back to article One of the world's most prominent distributed ledger projects has been pushed back by a year

One of the world's most prominent planned uses of distributed ledger technology has been pushed back by a year. That application is a replacement for the Australian Stock Exchange's (ASX) core application, the Clearing House Electronic Subregister System (CHESS). The bourse was the first such operation in the world to commit …

  1. Mike 137 Silver badge


    Gorgeous! Nice one Simon.

  2. jake Silver badge

    Security by obscurity?

    That trick never works ...

    1. Pascal Monett Silver badge

      Re: Security by obscurity?

      Yes it does.

      Do you know the location of the various US fleets ? China and Russia may know of one or two, but they don't know all the them. Those they do not know are secure.

      Do you know the location of CIA safehouses in the world ? Neither does anyone else. They are secure, until the CIA thinks they're not and decommission them to create one somewhere else.

      Security through obscurity works very well, just not on the Internet. At least, not if the target is interesting enough. I totally agree with the idea that the Itanium is not interesting for hackers.

      That, plus the fact that the Stock Exchange is the most watched, audited and controlled place in the world - due to the overpowering flow of money - means that any hacking attempt will likely be flagged, traced and blocked faster than you can blink. On top of that, police authorities will treat it as a red alert priority one, putting every relevant asset on the case.

      No, neither Russia nor China would be daft enough to mount an attack against any Stock Exchange, and no mere lone blackhat would dare try. So the fact that they're running Itanium is actually a very secondary concern.

      1. jake Silver badge

        Re: Security by obscurity?

        The problem with all of the above is that you only THINK it is obscure, and thus "secure" ... until the miscreant shows his hand and blasts your safe-house into oblivion. All the power is in the hands of the attacker, not the defender.

        This hacker has a couple dozen various model Itanium processors at his beck and call ... Feel lucky that I'm a white-hat, and not obscure at all :-)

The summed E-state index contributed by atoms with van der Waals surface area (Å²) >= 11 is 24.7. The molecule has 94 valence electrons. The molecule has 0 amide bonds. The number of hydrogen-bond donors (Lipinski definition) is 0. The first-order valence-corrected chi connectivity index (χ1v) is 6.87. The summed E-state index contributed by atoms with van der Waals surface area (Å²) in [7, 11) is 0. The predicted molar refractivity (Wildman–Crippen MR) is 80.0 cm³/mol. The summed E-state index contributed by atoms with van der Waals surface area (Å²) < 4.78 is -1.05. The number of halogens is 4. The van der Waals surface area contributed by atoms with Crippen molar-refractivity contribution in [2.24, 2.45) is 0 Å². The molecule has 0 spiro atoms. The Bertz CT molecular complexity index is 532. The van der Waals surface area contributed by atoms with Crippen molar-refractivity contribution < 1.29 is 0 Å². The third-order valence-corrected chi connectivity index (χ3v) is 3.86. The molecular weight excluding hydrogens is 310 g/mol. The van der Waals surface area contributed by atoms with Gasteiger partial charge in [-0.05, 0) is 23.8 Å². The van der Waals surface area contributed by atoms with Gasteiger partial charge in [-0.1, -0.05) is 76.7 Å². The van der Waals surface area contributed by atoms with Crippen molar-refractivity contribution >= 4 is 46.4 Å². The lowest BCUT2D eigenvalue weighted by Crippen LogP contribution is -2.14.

2. Doctor Syntax Silver badge

      Re: Security by obscurity?

      ... but refuses to die.

    3. nintendoeats

      Re: Security by obscurity?

      In addition to the excellent rebuttal made above, observe that security through security does work AS AN ADDED LAYER in the context of other mitigations.

      "I finally figured out their nonstandard encryption algorithm, but it requires just as much compute time to break as AES-256. Two weeks of my life wasted!"

      So now, not only is your data secure, but it wasted two weeks of some poor cracker's life ;)

      1. jake Silver badge

        Re: Security by obscurity?

        Yes, obscurity can be a part of security, but it should be a rather minuscule part.

        I see your two weeks, and raise you a $5 wrench ... Or a simple telephone call (or "accidental"

        meeting at a coffee shop or lunch counter) with an over-eager flunky.

        +1 for proper use of Cracker, as opposed to the 'orribly misused and overloaded "hacker".

        1. nintendoeats

          Re: Security by obscurity?

          Ah, but then at least you will know who to


    4. Michael Wojcik Silver badge

      Re: Security by obscurity?

      The main problem with security by obscurity is Kerckhoff's Principle: The information you're trying to keep hidden is in effect part of the secret key, and it's a part that 1) has lower information entropy than key material should have, and 2) can't be managed easily, because it's not pure key material. So it's inefficient security at best. Its contribution to security and resistance to attack can't be easily or accurately measured, and there's no recovery from compromise.

      In any case, it's not so much the hardware platform as the OS that matters. The only currently maintained OS for Itanium I'm aware of offhand is HP-UX; I don't know if Linux or FreeBSD are still supported (and OpenVMS?). Because HP-UX is obscure relative to the market leaders there's less total reward for exploiting it, and it has an overall smaller attack surface; the same would be true of other non-Linux alternatives.

      But I wouldn't even bother mentioning that, if I were in charge of security for these systems. It might reduce exposure to broad attacks - the typical portscanning script-kiddie stuff - but it won't help with targeted ones.

  3. yoganmahew

    Scalability not in the specification?